Financial Mirror (Cyprus)
Car sales plunge 80% since 2019
Shortages in raw materials, inflation push sales lower after two years of COVID
Car dealers are frustrated with their turnover as they are forced to sit back helpless and watch the market crumble.
According to the Cyprus Statistical Services data, passenger saloon cars registered in March fell 19.8% to 1,904, from 2,375 in 2021.
The yoy drop recorded this March is not an issue on its own; however, it builds on a downward trend recorded since the outbreak of the coronavirus pandemic.
The decline in car registrations during the first quarter of 2022 from January-March 2019 is 78.7%.
Talking to the Financial Mirror, Alexis Anninos, Managing Director at Cyprus Import Corporation, importers of Mercedes-Benz, said importers of new cars are attributing the fallout to many factors, starting from the war in Ukraine, high inflation to shortages in raw materials.
“We had high hopes, thinking this would be the year the industry would bounce back after being hit by coronavirus…Far from the case,” said Anninos.
He said the industry had to come to terms with manufacturers’ running out of chips.
The global semiconductor shortage that began in early 2021 halted assembly lines worldwide and slowed the production of everything from smartphones and home appliances to driver-assistance systems.
“Just as cars and other transport vehicles started to go digital, a scarcity of semiconductors is causing long delays in the industry. Unfortunately, the resulting high demand does not seem to be temporary.”
Anninos said the industry was further hit by soaring prices in the cost of raw materials.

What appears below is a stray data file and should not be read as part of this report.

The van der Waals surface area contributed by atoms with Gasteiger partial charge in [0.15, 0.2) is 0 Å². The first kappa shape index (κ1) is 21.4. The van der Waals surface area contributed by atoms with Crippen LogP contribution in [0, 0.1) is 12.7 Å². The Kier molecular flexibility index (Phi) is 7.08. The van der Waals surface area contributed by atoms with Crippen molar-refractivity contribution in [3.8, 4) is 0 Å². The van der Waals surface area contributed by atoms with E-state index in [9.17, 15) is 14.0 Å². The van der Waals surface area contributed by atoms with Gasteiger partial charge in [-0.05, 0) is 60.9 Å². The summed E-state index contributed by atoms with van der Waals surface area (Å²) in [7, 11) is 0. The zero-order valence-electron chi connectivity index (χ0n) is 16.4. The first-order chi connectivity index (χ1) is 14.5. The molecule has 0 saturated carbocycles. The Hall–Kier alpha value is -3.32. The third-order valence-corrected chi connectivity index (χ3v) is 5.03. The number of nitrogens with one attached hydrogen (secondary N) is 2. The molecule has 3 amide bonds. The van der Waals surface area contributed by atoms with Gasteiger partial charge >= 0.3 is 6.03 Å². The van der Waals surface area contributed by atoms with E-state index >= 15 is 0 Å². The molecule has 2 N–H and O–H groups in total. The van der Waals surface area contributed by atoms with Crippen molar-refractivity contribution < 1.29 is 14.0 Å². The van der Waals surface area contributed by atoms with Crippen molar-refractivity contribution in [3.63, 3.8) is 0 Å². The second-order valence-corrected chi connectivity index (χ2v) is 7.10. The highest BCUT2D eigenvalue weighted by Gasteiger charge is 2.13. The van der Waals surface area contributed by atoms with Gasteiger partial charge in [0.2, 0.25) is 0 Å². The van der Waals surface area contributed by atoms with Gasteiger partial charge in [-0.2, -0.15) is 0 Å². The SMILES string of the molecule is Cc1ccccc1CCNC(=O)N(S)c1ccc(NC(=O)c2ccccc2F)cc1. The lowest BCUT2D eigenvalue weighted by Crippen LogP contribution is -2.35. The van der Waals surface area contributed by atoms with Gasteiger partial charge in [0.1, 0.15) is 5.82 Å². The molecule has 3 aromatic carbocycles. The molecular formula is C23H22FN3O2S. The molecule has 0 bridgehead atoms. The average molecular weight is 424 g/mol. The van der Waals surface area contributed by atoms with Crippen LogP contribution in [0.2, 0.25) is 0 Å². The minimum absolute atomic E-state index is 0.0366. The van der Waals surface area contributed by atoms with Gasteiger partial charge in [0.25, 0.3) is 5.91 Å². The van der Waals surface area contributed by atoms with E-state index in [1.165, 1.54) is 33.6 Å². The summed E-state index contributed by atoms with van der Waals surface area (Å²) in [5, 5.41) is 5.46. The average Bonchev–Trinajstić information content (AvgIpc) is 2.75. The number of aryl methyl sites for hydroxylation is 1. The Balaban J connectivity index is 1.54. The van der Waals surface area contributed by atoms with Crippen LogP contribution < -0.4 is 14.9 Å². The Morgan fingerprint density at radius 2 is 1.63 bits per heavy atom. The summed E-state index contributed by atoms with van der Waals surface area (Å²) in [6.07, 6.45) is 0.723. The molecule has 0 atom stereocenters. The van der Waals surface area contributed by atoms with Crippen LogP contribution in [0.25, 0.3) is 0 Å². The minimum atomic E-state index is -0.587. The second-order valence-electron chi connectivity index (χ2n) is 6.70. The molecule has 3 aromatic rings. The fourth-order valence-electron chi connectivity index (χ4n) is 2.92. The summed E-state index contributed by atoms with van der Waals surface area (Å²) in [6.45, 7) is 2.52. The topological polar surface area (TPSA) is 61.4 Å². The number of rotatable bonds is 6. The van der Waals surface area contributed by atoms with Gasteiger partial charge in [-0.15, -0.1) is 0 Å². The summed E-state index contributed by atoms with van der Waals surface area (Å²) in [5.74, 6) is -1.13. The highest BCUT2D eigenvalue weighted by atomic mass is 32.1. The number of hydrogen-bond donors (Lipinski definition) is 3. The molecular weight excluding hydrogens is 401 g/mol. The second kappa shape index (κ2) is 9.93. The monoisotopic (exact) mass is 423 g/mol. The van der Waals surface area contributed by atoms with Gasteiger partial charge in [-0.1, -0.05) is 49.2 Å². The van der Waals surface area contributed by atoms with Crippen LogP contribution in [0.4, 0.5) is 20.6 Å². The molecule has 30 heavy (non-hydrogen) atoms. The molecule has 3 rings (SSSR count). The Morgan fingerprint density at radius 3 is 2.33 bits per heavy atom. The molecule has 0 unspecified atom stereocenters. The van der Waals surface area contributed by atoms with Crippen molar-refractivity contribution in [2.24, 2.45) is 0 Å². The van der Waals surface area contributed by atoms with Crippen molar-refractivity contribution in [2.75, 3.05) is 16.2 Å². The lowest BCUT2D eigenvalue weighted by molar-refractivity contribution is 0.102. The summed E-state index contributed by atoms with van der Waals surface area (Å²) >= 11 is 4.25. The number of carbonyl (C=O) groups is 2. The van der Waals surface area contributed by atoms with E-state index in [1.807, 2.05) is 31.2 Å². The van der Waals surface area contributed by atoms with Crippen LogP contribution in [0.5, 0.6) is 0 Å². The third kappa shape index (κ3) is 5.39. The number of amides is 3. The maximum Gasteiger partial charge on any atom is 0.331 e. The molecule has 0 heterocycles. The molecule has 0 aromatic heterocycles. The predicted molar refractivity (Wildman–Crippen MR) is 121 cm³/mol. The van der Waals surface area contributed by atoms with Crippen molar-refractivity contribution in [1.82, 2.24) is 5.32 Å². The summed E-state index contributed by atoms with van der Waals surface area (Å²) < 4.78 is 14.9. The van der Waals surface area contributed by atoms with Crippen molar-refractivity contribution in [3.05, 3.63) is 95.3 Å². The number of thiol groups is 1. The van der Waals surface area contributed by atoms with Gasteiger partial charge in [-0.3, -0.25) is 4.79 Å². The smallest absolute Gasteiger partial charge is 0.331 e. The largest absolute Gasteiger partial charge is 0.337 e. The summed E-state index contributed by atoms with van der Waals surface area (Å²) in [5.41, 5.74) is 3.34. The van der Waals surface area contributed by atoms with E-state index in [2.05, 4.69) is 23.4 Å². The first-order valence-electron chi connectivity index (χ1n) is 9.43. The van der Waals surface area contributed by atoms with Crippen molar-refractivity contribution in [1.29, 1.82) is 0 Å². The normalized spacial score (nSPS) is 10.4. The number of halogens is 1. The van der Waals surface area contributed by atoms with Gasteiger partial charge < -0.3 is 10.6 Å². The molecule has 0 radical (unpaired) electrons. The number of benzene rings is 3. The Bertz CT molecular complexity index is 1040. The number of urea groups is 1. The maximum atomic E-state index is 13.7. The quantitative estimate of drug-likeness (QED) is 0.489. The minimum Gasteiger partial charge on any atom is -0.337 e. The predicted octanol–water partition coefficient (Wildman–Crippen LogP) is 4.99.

There is a shortage in raw materials for batteries for electric cars, which has slowed the production of e-vehicles and promotion campaigns.
Ukraine is the main exporter of raw materials for batteries used in electric vehicles.
“In the meantime, the global inflation wave and the war in Ukraine are exacerbating the situation at many levels of world trade, including the car market,” said Anninos.
He said buying a car is like buying an essential commodity in Cyprus, so car dealers hoped to see the market pick up despite obstacles.
“However, high inflation rates have not only affected people’s overall purchase power but also their mentality.
“If they can put off buying a car, chances are they will do so, as the increase in the cost of living has also brought on a sense of uncertainty.”
He argued that uncertainty may have also taken its toll on the electric vehicle market in Cyprus.
Mercedes local dealers are puzzled that almost half of the approved applicants of a state subsidy scheme for people to go electric have pulled out.
As confirmed by the Transport Ministry, 167 out of 360 successful applicants for a subsidy to buy an electric salon car have not come forward to claim it.
“This might also have to do with people not fully understanding that this is a subsidy scheme to make buying an electric car more affordable and not necessarily cheaper than buying a conventional car,” said Anninos.
It is mostly attributed to people feeling uncertain over what the immediate future holds.
Dubbed as one of the most generous incentive schemes for electric vehicles in Europe, Cyprus’ program gives EUR 10,000 to motorists who scrap their old petrol cars for a new electric one.
A grant of EUR 9,000 is provided to buy a new electric vehicle and another 1,000 to scrap a vehicle older than 15 years.
Veteran motor journalist Petros Soutzis told the Financial Mirror the crash in car sales is down to the war in Ukraine and shortages in raw materials, namely semiconductors and battery components.
“Just a year ago, things were quite different; there was no better time to consider buying a new car,” said Soutzis.
The impact of coronavirus caused bottlenecks at sale points, while the arrival of newer models and turning to hybrid and electric cars have pushed prices down.
Soutzis, a columnist for autokinito.com.cy, said that according to their website’s analytics, Cypriots are keen on buying a new vehicle as their hits have been increasing.
The total registrations of motor vehicles decreased by 19.4% to 7.872 in January – March from 9,764 in the same period last year.
Passenger saloon cars decreased to 6,382 from 7,553, recording a 15.5% decline.
Of the total passenger saloon cars, 3,060 or 47,9% were new, and 3,322 or 52.1% were used vehicles.